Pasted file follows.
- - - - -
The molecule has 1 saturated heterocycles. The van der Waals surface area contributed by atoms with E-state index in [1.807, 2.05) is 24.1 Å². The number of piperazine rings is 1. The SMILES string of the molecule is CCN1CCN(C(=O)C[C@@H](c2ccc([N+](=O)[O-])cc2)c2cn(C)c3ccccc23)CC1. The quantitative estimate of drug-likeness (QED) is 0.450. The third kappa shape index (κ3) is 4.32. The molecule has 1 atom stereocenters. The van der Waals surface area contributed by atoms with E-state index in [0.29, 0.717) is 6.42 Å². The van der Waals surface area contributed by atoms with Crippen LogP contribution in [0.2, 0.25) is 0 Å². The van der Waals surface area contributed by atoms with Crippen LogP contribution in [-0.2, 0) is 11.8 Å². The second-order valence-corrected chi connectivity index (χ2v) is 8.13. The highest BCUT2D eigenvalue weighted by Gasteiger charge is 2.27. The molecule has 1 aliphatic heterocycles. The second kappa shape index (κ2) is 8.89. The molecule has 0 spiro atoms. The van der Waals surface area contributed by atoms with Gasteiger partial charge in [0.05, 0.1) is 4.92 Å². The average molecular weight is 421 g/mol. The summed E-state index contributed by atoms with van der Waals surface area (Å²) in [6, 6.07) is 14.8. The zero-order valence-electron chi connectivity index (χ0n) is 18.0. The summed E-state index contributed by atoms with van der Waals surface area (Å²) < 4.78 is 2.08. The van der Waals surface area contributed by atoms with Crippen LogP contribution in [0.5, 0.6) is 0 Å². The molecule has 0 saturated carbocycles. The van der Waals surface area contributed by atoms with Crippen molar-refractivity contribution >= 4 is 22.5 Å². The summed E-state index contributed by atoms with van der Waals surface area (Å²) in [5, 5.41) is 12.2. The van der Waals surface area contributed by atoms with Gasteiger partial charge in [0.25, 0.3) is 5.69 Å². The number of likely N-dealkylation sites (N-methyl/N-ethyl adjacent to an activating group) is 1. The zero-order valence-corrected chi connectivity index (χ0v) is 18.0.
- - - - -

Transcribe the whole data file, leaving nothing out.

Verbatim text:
The molecule has 1 saturated heterocycles. The van der Waals surface area contributed by atoms with E-state index in [1.807, 2.05) is 24.1 Å². The number of piperazine rings is 1. The SMILES string of the molecule is CCN1CCN(C(=O)C[C@@H](c2ccc([N+](=O)[O-])cc2)c2cn(C)c3ccccc23)CC1. The quantitative estimate of drug-likeness (QED) is 0.450. The third kappa shape index (κ3) is 4.32. The molecule has 1 atom stereocenters. The van der Waals surface area contributed by atoms with E-state index in [0.29, 0.717) is 6.42 Å². The van der Waals surface area contributed by atoms with Crippen LogP contribution in [0.2, 0.25) is 0 Å². The van der Waals surface area contributed by atoms with Crippen LogP contribution in [-0.2, 0) is 11.8 Å². The second-order valence-corrected chi connectivity index (χ2v) is 8.13. The highest BCUT2D eigenvalue weighted by Gasteiger charge is 2.27. The molecule has 1 aliphatic heterocycles. The second kappa shape index (κ2) is 8.89. The molecule has 0 spiro atoms. The van der Waals surface area contributed by atoms with Gasteiger partial charge in [0.05, 0.1) is 4.92 Å². The average molecular weight is 421 g/mol. The summed E-state index contributed by atoms with van der Waals surface area (Å²) in [6, 6.07) is 14.8. The zero-order valence-electron chi connectivity index (χ0n) is 18.0. The summed E-state index contributed by atoms with van der Waals surface area (Å²) < 4.78 is 2.08. The van der Waals surface area contributed by atoms with Crippen LogP contribution in [0.5, 0.6) is 0 Å². The molecule has 0 saturated carbocycles. The van der Waals surface area contributed by atoms with Crippen molar-refractivity contribution >= 4 is 22.5 Å². The summed E-state index contributed by atoms with van der Waals surface area (Å²) in [5, 5.41) is 12.2. The van der Waals surface area contributed by atoms with Gasteiger partial charge in [0.25, 0.3) is 5.69 Å². The number of likely N-dealkylation sites (N-methyl/N-ethyl adjacent to an activating group) is 1. The zero-order valence-corrected chi connectivity index (χ0v) is 18.0.